The Mesozoic was an important time in the evolution of chondrichthyan and actinopterygian fishes because it was then that most of the modern groups first entered the fossil record and began to radiate. By the end of the era, many archaic forms had disappeared and the foundation had been laid for the modern diversity of fishes. Despite this significant evolutionary change, before 1990 there had been little concerted research done on Mesozoic fishes and no synopsis or compilation of the systematics and paleoecology of Mesozoic fishes had been published, not even for single groups. To remedy this deficiency, Gloria ARRATIA organized the first symposium, “Mesozoic Fishes – Systematics and Paleoecology” in Eichstätt, Germany, from August 9 to 12, 1993 and, with G. VIOHL, edited the first volume in the Mesozoic Fishes series. Published in 1996, it included 36 papers about elasmobranchs, actinopterygians, sarcopterygians, and the paleoecology of certain important fossil localities. Gloria ARRATIA and Hans-Peter SCHULTZE organized the second symposium in Buckow, Germany, from July 6 to 10, 1997, and edited the resulting volume “Mesozoic Fishes 2 – Systematics and Fossil Record”, which included 31 papers. Andrea TINTORI, Markus FELBER, and Heinz FURRER organized the third Symposium in Serpiano, Monte San Giorgio, Switzerland, from August 26 to 31, 2001. The results of that symposium included 33 papers, edited by G. ARRATIA and A. TINTORI and published in “Mesozoic Fishes 3 – Systematics, Paleoenvironments and Biodiversity”.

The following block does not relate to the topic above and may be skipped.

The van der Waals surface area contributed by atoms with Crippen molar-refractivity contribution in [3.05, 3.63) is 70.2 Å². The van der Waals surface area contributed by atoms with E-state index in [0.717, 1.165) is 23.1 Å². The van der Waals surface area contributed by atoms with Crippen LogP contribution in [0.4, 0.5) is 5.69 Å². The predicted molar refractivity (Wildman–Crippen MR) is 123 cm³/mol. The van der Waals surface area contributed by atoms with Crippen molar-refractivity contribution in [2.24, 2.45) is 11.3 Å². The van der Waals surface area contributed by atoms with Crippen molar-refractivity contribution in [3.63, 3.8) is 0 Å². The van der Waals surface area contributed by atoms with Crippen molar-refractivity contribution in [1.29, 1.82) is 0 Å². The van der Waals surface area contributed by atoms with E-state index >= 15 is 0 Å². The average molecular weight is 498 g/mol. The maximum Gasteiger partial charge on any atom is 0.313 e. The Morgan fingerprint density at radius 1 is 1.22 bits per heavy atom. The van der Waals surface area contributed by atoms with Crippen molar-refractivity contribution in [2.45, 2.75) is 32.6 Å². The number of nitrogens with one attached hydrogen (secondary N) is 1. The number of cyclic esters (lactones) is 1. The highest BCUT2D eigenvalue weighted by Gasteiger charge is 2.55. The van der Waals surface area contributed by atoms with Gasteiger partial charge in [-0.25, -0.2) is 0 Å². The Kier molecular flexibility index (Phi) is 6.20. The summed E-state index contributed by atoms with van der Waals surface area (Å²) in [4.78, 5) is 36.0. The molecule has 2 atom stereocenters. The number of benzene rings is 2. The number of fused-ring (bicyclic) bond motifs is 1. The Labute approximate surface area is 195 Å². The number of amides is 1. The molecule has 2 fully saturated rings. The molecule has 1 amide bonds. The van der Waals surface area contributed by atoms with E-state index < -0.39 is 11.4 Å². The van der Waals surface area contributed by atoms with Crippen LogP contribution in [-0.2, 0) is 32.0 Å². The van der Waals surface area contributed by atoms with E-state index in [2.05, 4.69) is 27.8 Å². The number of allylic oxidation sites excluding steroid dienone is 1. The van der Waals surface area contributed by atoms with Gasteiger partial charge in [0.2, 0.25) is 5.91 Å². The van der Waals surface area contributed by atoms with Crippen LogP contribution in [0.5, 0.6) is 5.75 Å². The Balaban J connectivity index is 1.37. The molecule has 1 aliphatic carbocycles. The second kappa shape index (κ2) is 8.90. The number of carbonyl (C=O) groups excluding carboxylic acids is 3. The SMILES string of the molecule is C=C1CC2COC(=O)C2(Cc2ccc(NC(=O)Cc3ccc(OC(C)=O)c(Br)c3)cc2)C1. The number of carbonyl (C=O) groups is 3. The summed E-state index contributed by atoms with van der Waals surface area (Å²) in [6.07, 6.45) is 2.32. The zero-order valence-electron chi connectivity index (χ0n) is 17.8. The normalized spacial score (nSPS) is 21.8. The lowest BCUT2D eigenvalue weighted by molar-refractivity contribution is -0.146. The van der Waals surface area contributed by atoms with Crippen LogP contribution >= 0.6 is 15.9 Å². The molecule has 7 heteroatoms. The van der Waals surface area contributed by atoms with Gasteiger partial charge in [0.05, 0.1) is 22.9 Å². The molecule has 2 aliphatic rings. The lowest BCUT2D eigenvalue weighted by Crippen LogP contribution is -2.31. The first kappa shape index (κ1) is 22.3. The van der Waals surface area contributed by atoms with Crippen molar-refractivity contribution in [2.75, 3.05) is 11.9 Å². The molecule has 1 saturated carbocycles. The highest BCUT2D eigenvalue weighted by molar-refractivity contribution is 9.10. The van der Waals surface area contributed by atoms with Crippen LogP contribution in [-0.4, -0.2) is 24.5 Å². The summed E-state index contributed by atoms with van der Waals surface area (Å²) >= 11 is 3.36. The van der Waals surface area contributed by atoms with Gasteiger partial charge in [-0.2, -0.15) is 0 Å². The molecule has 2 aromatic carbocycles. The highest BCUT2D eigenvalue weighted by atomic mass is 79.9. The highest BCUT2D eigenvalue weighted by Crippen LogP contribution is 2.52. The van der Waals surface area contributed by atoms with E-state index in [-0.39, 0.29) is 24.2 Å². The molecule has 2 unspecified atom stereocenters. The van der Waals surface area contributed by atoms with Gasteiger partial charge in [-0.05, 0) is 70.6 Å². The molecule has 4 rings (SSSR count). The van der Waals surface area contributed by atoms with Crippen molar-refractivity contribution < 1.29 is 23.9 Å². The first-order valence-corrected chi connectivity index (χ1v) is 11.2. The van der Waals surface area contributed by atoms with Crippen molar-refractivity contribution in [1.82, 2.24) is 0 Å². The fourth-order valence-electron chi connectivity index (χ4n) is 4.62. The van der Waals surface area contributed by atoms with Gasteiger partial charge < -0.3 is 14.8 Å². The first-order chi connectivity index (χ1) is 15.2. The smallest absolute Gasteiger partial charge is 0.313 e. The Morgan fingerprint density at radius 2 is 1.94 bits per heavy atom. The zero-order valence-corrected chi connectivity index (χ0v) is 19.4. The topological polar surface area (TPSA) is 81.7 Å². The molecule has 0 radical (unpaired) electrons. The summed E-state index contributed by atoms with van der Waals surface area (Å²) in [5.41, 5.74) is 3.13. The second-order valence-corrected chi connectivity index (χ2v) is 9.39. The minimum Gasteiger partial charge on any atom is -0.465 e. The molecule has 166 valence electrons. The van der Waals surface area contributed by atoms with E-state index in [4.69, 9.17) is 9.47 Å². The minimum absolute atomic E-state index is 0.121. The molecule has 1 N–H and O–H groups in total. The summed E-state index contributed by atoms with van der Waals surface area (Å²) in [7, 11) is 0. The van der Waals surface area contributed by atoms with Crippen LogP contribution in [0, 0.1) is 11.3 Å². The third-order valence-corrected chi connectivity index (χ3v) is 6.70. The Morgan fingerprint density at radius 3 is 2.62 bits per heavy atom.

Francisco José POYATO-ARIZA and Angela BUSCALIONI organized the fourth and most recent Symposium on “Mesozoic Fishes – Systematics, Homology and Nomenclature” in Miraflores de la Sierra, Madrid, Spain from August 8 to 14, 2005. The results of that meeting, as presented here in 24 research papers, reflect the current state of knowledge about Mesozoic fishes. This volume emphasizes the two major groups of fishes, actinopterygians (mainly represented by teleosts) and chondrichthyans, that lived during the Triassic, Jurassic, and Cretaceous periods, and includes studies on related fishes up to the present, as well as papers dealing with homology problems in fishes. New discoveries are presented about fishes from Africa, Antarctica, Asia, Europe, North America, and South America. As illustrated by this volume, there has been recently a flowering of studies on Cretaceous teleosts, in contrast to the more limited number of studies on chondrichthyans. The new discoveries and the critical evaluation of previous research presented here are an exciting invitation to further research on Mesozoic fishes.